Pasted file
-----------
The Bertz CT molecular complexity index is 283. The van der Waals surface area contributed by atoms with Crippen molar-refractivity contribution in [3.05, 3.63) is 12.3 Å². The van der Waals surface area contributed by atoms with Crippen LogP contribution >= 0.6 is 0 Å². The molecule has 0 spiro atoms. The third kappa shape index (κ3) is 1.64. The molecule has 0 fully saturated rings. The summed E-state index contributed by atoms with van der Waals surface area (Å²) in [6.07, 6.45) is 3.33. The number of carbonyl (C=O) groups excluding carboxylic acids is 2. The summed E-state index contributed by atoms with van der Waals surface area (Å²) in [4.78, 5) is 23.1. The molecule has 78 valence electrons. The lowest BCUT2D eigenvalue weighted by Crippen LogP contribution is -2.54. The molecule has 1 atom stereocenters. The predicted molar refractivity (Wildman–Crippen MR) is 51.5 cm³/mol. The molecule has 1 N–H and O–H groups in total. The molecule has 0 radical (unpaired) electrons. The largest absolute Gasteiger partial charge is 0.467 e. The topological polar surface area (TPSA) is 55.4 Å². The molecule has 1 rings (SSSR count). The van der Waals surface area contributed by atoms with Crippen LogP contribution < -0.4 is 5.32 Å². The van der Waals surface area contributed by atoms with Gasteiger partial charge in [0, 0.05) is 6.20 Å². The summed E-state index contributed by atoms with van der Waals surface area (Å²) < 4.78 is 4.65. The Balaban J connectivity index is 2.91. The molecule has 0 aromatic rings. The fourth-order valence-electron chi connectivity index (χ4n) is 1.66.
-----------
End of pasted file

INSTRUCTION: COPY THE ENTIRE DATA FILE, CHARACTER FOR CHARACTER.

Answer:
The Bertz CT molecular complexity index is 283. The van der Waals surface area contributed by atoms with Crippen molar-refractivity contribution in [3.05, 3.63) is 12.3 Å². The van der Waals surface area contributed by atoms with Crippen LogP contribution >= 0.6 is 0 Å². The molecule has 0 spiro atoms. The third kappa shape index (κ3) is 1.64. The molecule has 0 fully saturated rings. The summed E-state index contributed by atoms with van der Waals surface area (Å²) in [6.07, 6.45) is 3.33. The number of carbonyl (C=O) groups excluding carboxylic acids is 2. The summed E-state index contributed by atoms with van der Waals surface area (Å²) in [4.78, 5) is 23.1. The molecule has 78 valence electrons. The lowest BCUT2D eigenvalue weighted by Crippen LogP contribution is -2.54. The molecule has 1 atom stereocenters. The predicted molar refractivity (Wildman–Crippen MR) is 51.5 cm³/mol. The molecule has 1 N–H and O–H groups in total. The molecule has 0 radical (unpaired) electrons. The largest absolute Gasteiger partial charge is 0.467 e. The topological polar surface area (TPSA) is 55.4 Å². The molecule has 1 rings (SSSR count). The van der Waals surface area contributed by atoms with Crippen LogP contribution < -0.4 is 5.32 Å². The van der Waals surface area contributed by atoms with Gasteiger partial charge in [0, 0.05) is 6.20 Å². The summed E-state index contributed by atoms with van der Waals surface area (Å²) < 4.78 is 4.65. The Balaban J connectivity index is 2.91. The molecule has 0 aromatic rings. The fourth-order valence-electron chi connectivity index (χ4n) is 1.66.